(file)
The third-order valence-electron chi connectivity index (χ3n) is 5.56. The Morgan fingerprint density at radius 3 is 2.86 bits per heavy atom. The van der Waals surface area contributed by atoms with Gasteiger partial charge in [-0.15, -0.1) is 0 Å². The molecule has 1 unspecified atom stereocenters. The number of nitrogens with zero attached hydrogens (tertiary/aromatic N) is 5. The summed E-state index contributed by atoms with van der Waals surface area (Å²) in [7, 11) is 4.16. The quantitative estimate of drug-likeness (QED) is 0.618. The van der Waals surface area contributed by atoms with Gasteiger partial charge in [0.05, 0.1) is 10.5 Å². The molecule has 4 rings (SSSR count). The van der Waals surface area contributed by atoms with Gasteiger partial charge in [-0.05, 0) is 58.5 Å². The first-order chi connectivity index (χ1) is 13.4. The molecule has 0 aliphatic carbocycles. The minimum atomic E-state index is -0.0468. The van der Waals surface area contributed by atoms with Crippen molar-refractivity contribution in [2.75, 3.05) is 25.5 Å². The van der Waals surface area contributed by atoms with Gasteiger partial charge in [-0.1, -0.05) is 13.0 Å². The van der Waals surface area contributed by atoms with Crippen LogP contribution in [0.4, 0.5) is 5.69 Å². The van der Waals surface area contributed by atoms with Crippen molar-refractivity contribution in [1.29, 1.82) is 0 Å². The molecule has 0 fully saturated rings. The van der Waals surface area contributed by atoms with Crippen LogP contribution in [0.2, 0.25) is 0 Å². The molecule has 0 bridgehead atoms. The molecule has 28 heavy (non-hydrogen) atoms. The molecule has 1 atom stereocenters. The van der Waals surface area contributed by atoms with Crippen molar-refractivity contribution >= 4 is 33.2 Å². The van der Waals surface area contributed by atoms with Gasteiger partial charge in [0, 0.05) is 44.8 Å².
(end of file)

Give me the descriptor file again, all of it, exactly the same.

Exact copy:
The third-order valence-electron chi connectivity index (χ3n) is 5.56. The Morgan fingerprint density at radius 3 is 2.86 bits per heavy atom. The van der Waals surface area contributed by atoms with Gasteiger partial charge in [-0.15, -0.1) is 0 Å². The molecule has 1 unspecified atom stereocenters. The number of nitrogens with zero attached hydrogens (tertiary/aromatic N) is 5. The summed E-state index contributed by atoms with van der Waals surface area (Å²) in [7, 11) is 4.16. The quantitative estimate of drug-likeness (QED) is 0.618. The van der Waals surface area contributed by atoms with Gasteiger partial charge in [0.05, 0.1) is 10.5 Å². The molecule has 4 rings (SSSR count). The van der Waals surface area contributed by atoms with Gasteiger partial charge in [-0.05, 0) is 58.5 Å². The first-order chi connectivity index (χ1) is 13.4. The molecule has 0 aliphatic carbocycles. The minimum atomic E-state index is -0.0468. The van der Waals surface area contributed by atoms with Crippen molar-refractivity contribution in [2.75, 3.05) is 25.5 Å². The van der Waals surface area contributed by atoms with Gasteiger partial charge in [-0.1, -0.05) is 13.0 Å². The van der Waals surface area contributed by atoms with Crippen LogP contribution in [0.4, 0.5) is 5.69 Å². The van der Waals surface area contributed by atoms with Crippen molar-refractivity contribution in [1.29, 1.82) is 0 Å². The molecule has 0 fully saturated rings. The van der Waals surface area contributed by atoms with Crippen LogP contribution in [0.2, 0.25) is 0 Å². The molecule has 0 bridgehead atoms. The molecule has 28 heavy (non-hydrogen) atoms. The molecule has 1 atom stereocenters. The van der Waals surface area contributed by atoms with Crippen molar-refractivity contribution >= 4 is 33.2 Å². The van der Waals surface area contributed by atoms with Gasteiger partial charge in [0, 0.05) is 44.8 Å².